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Jan 10, 2012 05:07 PM

Water stone(s) for a beginner sharpening a really dull knife

My father has kitchen knives (Chef's knife, boning knife, etc.) that he has used for well over 30 years that for some reason he is indignant to sharpening. As a result some of them are dull and some have minor knicks in the blade.

I cant afford the edgepro, so as a beginner with a limited budget I would like to try free hand sharpening with something that would really help me in putting a sharp edge on these knives. What types of stones and stone number grits should I look into?

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  1. I planned on sharpening the butcher knife, the chef knife, the boning knife, and maybe possibly the bread and fillet knife.

    I plan to use the knives for general meal preparation but MOSTLY for minor butchering (like cleaning a chicken breast, or maybe deboning, or separating drumettes from the wingette, etc.)

    1 Reply
    1. re: achilles007

      If the knives are in really bad shape,might I suggest taking them to a Pro sharpener(someone you can trust with a good reputation) first,otherwise you might end up buying 2 or 3 stones and spending a lot of time to get the job done right(400 grit 1k grit and maybe a 4 to 6k grit.I'm not trying to talk you out of buying stone and learning to free hand sharpen,but some jobs are best left to the pros.

    2. Yeah. It sounds like your knives are in pretty bad shapes. You can take it to a professional, and then take care of the knives on your own later. In truth, you can sharpen dull knives with low grit stones. However, it does not seem like a suitable job if you are new to knife sharpening. I mean, if you cannot get the knife edges as sharp as you like, then you won't know if it is because of the knives or because of your skill.

      For normal home knives, a ~1000 grit (Japanese scale) stone is most useful. It is aggressive enough to work on minor chips and refine enough as a finishing stone.

      Because your knives sound dull, you may need a ~500 grit or lower stone.

      1 Reply
      1. re: Chemicalkinetics

        Totally agree.
        My daughter brought home her knives for me to sharpen. They were terribly dull.

        A few minutes on a 1000g stone and I was chasing the burr. Deburred and a couple swipes on my strop and it was sliding through paper. Because these were softer Euro steel no further refinement was done

      2. Here are a few excellent resources for you: and

        It sounds like you would need at least 2 stones, perhaps 3. That would get pretty expensive. There ARE alternatives that will still allow you to freehand your knives, and do it on a VERY reasonable budget.

        You can use sandpaper - or - 3M abrasive films. Or both. 3M has grits of extreme fineness. WIth just a few pieces of sandpaper from home depot or lowes or an auto parts store, you can put a very good edge on a knife.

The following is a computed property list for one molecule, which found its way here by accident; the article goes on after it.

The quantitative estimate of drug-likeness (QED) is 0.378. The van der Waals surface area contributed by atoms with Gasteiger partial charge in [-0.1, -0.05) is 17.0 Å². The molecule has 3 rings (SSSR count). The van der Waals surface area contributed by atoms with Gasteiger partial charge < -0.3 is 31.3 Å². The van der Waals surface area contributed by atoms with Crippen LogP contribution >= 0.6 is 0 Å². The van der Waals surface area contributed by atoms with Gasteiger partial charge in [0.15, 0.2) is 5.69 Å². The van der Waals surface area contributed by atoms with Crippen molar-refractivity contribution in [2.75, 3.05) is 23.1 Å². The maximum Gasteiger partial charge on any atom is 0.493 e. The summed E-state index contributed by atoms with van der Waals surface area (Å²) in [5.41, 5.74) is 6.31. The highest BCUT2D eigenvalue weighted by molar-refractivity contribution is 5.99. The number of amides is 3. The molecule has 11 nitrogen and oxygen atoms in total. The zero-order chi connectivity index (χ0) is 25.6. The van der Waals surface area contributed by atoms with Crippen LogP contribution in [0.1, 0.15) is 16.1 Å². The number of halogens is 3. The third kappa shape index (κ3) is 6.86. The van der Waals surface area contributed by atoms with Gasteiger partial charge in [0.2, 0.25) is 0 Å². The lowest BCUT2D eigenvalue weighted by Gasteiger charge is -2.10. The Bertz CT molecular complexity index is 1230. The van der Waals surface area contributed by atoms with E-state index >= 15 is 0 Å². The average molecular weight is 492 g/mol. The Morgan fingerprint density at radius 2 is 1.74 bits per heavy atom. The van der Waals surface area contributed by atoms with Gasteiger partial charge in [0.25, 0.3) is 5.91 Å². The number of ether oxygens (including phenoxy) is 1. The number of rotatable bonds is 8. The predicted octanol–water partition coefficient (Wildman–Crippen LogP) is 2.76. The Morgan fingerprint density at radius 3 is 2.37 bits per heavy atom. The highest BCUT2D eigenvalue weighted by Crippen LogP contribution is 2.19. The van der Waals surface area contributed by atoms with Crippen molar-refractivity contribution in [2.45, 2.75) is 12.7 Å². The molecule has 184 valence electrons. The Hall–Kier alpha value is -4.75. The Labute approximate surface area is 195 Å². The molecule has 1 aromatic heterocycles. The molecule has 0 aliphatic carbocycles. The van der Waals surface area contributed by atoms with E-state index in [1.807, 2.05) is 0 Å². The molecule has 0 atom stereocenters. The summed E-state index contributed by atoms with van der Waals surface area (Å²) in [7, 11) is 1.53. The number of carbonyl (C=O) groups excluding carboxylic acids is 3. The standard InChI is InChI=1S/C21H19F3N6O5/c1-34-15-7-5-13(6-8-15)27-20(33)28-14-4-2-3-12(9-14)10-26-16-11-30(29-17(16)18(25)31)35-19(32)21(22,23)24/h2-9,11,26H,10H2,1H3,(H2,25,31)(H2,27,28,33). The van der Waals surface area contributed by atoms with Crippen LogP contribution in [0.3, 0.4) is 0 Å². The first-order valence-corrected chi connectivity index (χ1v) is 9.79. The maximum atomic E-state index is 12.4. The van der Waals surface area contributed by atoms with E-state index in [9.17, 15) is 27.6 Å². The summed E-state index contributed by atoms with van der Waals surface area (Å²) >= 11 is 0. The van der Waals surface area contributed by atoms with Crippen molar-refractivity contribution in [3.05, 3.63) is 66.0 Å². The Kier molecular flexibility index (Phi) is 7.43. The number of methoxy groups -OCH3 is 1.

If you are open to a guided system, I can recommend what I use - a DMT Aligner. For $40 it's a great little system and comes with grits of 320, 600 and 1200. I also like the additional xx-fine stone (8000 grit), but it's not "necessary" per se. I use it on my better knives.

        1. My take:

          You may need to reprofile or thin behind the edge some.

          An overview of sharpening systems and how to sharpen is in Chad Ward's book "An Edge in the Kitchen" or at least see his online article at:

          Check your library before buying or buy from online used book vendors like

          One of the more cost effective ways to get into hands on sharpening is with sand paper and a mouse pad.

          A tutorial is here:

          and a description:

          I use a $30 1x30 belt sander with about $40 of multiple grit sanding belts followed by a leather belt with white compound.

          A smooth steel between sharpennings is recommended. There is a recent thread on this.

          1. I say just get a 1000 grit stone (maybe a king) and go from there. Getting a coarse stone when you have no experience tends to amplify problems. So it may take you a bit longer to get the knife sharp, but you'll be better off for it. Also, there are a number of freehand sharpening videos online. I've made some, but there are plenty out there that are good. Here's a link to mine:

            You may also want to look at a stone flattening system as some have mentioned. Wet/dry sand paper inverted on a flat surface gets the job done cheaply. Diamond plates are more expensive, but work better/faster.

            when i started really learning about sharpening, my chef in japan gave me a 1000 grit stone and told me not to use anything else. I used it for a year before i used another type of stone. My next stone was a coarse stone (for repairs) and then after that, a finishing stone. Now i've got about 100 stones or so ;)